Giardia intestinalis

Giardia intestinalis is a cyst-forming, single-celled parasite of the genus Giardia (Lamblia).

Giardia intestinalis causes an infectious diarrheal disease (giardiasis) which can lead to the following disease patterns:

  • Gastroenteritis

  • Cholangitis (inflammation of the bile ducts)

  • Pancreatitis (inflammation of the pancreas)

Giardiasis intestinalis occurs in various animal species (beavers, voles, cattle, dogs, cats) as well as in humans.

Relevance of pathogen in transmission in endoscopy

  • Gastroenterology: High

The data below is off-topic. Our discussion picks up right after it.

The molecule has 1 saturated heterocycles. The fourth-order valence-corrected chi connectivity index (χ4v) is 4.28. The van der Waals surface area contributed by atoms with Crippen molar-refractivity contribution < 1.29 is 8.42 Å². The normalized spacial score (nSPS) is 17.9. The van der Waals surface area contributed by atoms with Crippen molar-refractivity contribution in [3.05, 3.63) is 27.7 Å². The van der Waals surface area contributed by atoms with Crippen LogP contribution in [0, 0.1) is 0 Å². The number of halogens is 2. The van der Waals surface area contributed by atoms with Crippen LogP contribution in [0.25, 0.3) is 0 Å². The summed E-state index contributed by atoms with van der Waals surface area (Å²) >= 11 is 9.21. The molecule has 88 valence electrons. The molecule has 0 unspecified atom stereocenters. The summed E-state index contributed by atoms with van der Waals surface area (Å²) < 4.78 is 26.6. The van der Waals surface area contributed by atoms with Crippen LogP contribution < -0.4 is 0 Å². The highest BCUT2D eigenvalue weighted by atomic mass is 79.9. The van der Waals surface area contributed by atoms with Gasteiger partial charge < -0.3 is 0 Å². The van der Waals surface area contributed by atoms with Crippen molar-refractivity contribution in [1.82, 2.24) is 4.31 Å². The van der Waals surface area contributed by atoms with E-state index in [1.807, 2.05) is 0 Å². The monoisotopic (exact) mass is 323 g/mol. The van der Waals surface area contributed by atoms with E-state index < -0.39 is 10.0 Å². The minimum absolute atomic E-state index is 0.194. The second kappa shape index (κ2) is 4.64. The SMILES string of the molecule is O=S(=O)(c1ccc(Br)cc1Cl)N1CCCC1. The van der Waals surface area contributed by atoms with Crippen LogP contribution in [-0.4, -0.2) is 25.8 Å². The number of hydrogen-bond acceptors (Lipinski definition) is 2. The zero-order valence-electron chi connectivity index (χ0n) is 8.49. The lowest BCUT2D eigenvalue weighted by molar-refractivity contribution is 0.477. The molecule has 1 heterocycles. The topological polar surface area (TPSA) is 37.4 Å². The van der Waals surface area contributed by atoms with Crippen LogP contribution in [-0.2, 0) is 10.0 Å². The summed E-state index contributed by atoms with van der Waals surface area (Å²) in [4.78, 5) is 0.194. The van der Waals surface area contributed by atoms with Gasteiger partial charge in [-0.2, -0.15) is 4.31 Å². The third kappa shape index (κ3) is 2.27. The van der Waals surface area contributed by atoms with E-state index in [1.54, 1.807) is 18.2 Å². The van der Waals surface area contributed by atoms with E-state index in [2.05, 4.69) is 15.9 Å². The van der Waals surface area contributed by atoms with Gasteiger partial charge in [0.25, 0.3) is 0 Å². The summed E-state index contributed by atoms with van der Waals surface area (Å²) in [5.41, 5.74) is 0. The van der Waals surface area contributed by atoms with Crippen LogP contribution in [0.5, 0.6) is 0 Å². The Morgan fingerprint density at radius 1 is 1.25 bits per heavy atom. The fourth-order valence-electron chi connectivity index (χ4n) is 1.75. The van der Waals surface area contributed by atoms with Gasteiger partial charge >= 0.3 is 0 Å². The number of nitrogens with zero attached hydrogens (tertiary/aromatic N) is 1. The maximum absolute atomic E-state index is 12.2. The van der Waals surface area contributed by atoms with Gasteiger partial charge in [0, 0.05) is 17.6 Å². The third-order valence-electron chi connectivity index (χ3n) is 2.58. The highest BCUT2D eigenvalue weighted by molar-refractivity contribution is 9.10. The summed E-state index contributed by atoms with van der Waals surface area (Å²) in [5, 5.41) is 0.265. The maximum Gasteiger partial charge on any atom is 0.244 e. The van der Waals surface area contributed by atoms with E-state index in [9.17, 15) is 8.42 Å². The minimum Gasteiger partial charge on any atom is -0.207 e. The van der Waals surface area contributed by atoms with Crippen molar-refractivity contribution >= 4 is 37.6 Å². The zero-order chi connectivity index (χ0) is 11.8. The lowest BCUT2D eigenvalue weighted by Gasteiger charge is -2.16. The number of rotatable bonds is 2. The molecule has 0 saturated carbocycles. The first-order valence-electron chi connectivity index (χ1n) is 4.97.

• Pulmonology: Not relevant

  • Ear, nose, and throat: Not relevant

  • Urology: Not relevant

Relevance for endoscope surveillance

  • Low or moderate concern organism

Transmission route

Giardia intestinalis is usually transmitted fecal-orally via contaminated food or contaminated drinking water. Cysts (resistant permanent forms) of the pathogen can remain infectious in (drinking) water for up to three months.

Resistance to antibiotics

A possible decreased susceptibility to nitroimidazoles is described.

Sources and further readings

  1. Giardiasis, Robert Koch-Institut, Accessed on 07.06.2021.

  2. Gries O, Ly T: Infektologie – Kompendium humanpathogener Infektionskrankheiten und Erreger, Springer-Verlag Berlin Heidelberg 2019.

  3. Mlekusch I. Parasitäre Durchfallerkrankungen: Selten, aber hartnäckig, Österreichische Ärzte-Zeitung, Nr. 9/2018.

  4. Parasites – Giardia, Centers for Disease Control and Prevention, Accessed on 07.07.2021.